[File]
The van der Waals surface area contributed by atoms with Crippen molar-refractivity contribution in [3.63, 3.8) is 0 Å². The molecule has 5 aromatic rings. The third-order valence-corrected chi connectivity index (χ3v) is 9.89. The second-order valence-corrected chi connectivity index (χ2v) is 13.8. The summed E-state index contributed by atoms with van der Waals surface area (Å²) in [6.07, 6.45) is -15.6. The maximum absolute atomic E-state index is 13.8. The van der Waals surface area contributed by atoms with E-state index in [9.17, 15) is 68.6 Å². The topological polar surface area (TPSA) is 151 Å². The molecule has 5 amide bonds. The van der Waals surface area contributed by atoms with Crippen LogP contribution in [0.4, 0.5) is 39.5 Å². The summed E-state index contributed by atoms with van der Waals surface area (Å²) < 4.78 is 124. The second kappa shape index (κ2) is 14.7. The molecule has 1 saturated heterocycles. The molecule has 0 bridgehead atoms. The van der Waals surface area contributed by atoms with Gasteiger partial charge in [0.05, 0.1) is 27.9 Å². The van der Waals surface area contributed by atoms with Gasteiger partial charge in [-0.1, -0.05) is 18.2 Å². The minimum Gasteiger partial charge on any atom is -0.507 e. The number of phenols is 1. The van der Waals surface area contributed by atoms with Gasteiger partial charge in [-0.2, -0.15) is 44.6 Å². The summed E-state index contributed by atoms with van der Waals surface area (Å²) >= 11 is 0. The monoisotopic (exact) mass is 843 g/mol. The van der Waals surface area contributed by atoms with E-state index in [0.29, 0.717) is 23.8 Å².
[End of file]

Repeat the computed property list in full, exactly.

The van der Waals surface area contributed by atoms with Crippen molar-refractivity contribution in [3.63, 3.8) is 0 Å². The molecule has 5 aromatic rings. The third-order valence-corrected chi connectivity index (χ3v) is 9.89. The second-order valence-corrected chi connectivity index (χ2v) is 13.8. The summed E-state index contributed by atoms with van der Waals surface area (Å²) in [6.07, 6.45) is -15.6. The maximum absolute atomic E-state index is 13.8. The van der Waals surface area contributed by atoms with E-state index in [9.17, 15) is 68.6 Å². The topological polar surface area (TPSA) is 151 Å². The molecule has 5 amide bonds. The van der Waals surface area contributed by atoms with Crippen LogP contribution in [0.4, 0.5) is 39.5 Å². The summed E-state index contributed by atoms with van der Waals surface area (Å²) < 4.78 is 124. The second kappa shape index (κ2) is 14.7. The molecule has 1 saturated heterocycles. The molecule has 0 bridgehead atoms. The van der Waals surface area contributed by atoms with Gasteiger partial charge in [0.05, 0.1) is 27.9 Å². The van der Waals surface area contributed by atoms with Gasteiger partial charge in [-0.1, -0.05) is 18.2 Å². The minimum Gasteiger partial charge on any atom is -0.507 e. The number of phenols is 1. The van der Waals surface area contributed by atoms with Gasteiger partial charge in [-0.2, -0.15) is 44.6 Å². The summed E-state index contributed by atoms with van der Waals surface area (Å²) >= 11 is 0. The monoisotopic (exact) mass is 843 g/mol. The van der Waals surface area contributed by atoms with E-state index in [0.29, 0.717) is 23.8 Å².